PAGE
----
He studied at Stanford University, is on pace to finish his master’s degree within two years and owns compelling stories of injuries, recovery and growth.
There are myriad ways, indeed, to describe former Flintridge Prep basketball standout Robert Cartwright and many directions the Los Angeles Rockfish club basketball product can take.
Yet, whether he’s in Pasadena or Palo Alto, winning a CIF Southern Section championship or falling short of reaching the NCAA Tournament, Cartwright has always described himself as a basketball player.
Hoops helped Cartwright find early attention, laid his path to Stanford and now to UC Irvine, and is his guiding star as he heads into uncharted territory.
“I’ve had a love for the game since I was young,” Cartwright said. “The passion has never really dropped. There were some really tough moments and times I wasn’t sure I would continue, but basketball has remained a constant in my life.”
It was easy to love hoops when Cartwright was leading Flintridge Prep to a CIF title his freshman year in 2011 or when he verbally committed to Stanford in September of 2013.
While Cartwright suffered an ankle injury that cost him nine games his senior year in high school, the point guard still returned to lead his squad to a Prep League championship.
His experience, talent and toughness seemed to provide the necessary experience needed to thrive at the Division I level.
A collegiate freshman season in which Cartwright logged 11 minutes per game was capped when he made a brief appearance for Stanford in a 66-64 overtime victory against Miami at Madison Square Garden for the NIT Championship on April 2, 2015.
That triumph appeared to set the stage for a breakthrough 2015-16 sophomore season.
Unfortunately for Cartwright, his path to stardom hit a roadblock.
The guard slipped and fell during a practice less than two weeks before the start of the season. The result was a compound fracture in his right arm along with a torn ligament in his elbow that cost him the entire sophomore season.
“My first reaction when I looked at my arm was, ‘my season was over,’” Cartwright said. “I knew right away that that was the result. There’s only so much you can do. You just accept that you have a long rehab process in front of you.”
When Cartwright returned the following season for his redshirt sophomore campaign, Stanford had fired eight-year coach Johnny Dawkins.
“[The injury] was certainly unfortunate given that I felt that I was in a really good place,” Cartwright said. “I was going to have a big role with the coach that recruited me to Stanford — Johnny Dawkins.”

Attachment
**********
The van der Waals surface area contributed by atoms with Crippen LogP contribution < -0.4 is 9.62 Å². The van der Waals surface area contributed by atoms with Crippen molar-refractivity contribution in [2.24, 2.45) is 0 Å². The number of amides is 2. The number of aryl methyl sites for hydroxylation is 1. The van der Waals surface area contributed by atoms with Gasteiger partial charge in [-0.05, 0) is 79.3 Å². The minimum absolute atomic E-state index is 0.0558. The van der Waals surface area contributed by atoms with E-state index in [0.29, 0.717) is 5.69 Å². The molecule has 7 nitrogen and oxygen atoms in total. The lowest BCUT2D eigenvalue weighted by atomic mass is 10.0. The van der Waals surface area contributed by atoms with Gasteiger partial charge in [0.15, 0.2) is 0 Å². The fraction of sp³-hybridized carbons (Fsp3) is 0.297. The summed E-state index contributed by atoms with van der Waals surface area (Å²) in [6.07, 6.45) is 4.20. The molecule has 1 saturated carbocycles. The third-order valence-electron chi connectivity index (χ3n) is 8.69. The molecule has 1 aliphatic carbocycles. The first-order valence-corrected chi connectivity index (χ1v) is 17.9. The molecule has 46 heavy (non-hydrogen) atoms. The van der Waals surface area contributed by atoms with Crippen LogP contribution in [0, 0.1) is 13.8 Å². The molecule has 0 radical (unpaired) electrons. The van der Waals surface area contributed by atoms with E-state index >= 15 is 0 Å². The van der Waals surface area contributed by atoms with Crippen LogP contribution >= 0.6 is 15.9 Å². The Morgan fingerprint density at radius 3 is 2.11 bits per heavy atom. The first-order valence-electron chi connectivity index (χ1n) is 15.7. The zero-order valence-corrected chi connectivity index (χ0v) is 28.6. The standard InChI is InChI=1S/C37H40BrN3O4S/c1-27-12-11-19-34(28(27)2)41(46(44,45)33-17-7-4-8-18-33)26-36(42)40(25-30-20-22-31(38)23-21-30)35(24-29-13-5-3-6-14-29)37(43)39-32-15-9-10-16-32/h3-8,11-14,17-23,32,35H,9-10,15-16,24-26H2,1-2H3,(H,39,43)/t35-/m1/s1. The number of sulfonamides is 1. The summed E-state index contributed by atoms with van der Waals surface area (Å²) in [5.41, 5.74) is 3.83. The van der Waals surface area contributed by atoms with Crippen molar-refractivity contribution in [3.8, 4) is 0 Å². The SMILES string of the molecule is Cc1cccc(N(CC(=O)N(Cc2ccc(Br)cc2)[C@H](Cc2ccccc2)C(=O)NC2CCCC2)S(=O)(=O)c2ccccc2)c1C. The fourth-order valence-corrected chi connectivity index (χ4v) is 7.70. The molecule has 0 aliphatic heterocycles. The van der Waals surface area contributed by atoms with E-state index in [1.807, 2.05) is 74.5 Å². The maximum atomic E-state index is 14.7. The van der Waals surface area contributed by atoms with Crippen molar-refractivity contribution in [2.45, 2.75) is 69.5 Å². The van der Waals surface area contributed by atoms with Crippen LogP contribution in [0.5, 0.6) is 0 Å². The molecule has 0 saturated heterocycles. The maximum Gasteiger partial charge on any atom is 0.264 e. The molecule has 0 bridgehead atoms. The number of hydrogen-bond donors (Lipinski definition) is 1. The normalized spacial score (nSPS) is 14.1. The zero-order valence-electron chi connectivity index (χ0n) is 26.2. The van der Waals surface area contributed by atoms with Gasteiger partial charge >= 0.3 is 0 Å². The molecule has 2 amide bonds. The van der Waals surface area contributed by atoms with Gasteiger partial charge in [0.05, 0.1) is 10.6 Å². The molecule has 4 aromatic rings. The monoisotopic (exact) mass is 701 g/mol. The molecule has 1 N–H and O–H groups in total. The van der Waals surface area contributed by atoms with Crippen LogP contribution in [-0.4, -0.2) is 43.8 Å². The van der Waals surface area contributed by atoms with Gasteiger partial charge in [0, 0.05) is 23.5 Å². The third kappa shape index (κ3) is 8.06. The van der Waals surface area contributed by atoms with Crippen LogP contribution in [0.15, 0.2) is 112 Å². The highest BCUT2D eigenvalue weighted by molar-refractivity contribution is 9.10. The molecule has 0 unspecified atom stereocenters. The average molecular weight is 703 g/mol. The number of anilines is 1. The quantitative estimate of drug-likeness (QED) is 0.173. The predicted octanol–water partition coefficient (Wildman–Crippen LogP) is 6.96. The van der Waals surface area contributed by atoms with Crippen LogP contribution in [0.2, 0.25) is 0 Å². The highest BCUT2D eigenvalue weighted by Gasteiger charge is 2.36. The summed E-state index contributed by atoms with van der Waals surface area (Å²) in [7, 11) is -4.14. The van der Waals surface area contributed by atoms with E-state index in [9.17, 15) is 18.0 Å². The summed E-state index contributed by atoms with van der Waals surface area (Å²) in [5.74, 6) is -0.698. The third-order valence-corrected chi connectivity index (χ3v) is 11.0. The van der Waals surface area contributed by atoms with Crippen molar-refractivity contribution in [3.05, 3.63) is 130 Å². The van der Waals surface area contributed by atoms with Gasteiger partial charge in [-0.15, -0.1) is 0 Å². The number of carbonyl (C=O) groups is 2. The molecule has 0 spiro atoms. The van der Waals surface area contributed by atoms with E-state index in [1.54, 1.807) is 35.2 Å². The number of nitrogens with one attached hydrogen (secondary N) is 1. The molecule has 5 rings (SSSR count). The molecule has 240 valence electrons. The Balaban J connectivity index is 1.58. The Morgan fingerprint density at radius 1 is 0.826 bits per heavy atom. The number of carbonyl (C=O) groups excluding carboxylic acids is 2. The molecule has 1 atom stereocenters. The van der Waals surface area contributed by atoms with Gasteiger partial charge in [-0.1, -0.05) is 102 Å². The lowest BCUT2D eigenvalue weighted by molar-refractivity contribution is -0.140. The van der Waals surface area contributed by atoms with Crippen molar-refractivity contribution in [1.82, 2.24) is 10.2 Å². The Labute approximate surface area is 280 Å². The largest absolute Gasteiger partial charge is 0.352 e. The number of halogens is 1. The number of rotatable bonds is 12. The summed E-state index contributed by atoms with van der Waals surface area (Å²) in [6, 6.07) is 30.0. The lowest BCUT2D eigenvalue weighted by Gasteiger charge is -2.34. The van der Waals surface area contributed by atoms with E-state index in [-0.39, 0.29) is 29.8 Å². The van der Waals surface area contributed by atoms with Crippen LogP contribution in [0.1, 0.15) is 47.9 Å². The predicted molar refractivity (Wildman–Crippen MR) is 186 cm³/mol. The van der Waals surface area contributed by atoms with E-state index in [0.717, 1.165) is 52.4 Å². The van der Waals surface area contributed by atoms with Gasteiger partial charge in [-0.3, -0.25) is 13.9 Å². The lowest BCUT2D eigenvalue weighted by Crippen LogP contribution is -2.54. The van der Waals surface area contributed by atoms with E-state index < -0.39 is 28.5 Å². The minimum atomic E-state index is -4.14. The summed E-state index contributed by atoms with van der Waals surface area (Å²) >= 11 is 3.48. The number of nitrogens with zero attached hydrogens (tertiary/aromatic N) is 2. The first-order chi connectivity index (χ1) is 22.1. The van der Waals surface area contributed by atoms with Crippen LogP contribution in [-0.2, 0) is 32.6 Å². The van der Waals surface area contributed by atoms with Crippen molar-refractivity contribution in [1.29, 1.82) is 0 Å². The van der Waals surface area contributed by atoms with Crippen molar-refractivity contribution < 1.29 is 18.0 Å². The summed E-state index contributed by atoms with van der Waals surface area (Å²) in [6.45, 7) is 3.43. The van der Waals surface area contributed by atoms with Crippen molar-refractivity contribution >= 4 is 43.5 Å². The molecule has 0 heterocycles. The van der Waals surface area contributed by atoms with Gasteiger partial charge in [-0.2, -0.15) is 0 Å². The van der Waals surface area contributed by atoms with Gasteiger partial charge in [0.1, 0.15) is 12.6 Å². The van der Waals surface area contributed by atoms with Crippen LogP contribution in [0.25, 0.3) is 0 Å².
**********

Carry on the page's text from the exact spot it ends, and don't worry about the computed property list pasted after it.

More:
Cartwright played in 58 games with 18 starts over the next two seasons, averaging 6.7 points and 3.5 assists his redshirt sophomore year and 4.7 points and 2.3 assists his redshirt junior year.
Stanford finished 33-33 those two seasons and never reached the NCAA Tournament.
As for Cartwright, though he was “healthy,” he was never exactly whole.
“There are a certain range of motions, components of my arm that I have not been able to regain the exact same way,” he said.
Though Cartwright graduated from Stanford in the spring with a bachelor’s degree in science, technology and society, there was a still a sense of unfinished business.
Due to the injury, Cartwright still had one year of eligibility left, which offered him a chance to transfer without repercussion.
Cartwright came back to Southern California and enrolled in UC Irvine master’s program in legal and forensic psychology.
“If I wanted to accomplish some individual goals, I wasn’t going to be able to do it there,” Cartwright said of Stanford. “So, I made the decision to come play for a team that I felt had a chance to make it the NCAA Tournament. My No. 1 focus is to have an opportunity to play in that because I’ve never had that chance.”
Cartwright added, “It certainly was a factor being able to come close to home.”
Heading into Saturday’s game against Cal State Northridge (8-11, 2-1 in conference), Irvine (14-5, 2-1) is off to a good start this season, as the team suffered its first conference loss Wednesday against Long Beach State (8-10, 2-0).
Cartwright has played in 19 games with three starts and is averaging a career-best 7.1 points and 2.2 rebounds per game, while he’s second on the team in steals (23).
The goal for Cartwright and UC Irvine is ultimately to win the Big West Conference title and conference tournament, the latter which guarantees a berth to the NCAA Tournament.
UC Irvine has not advanced to the tournament in three seasons.
As for beyond Irvine, Cartwright doesn’t known where he’ll be, but he knows in what direction he’ll travel.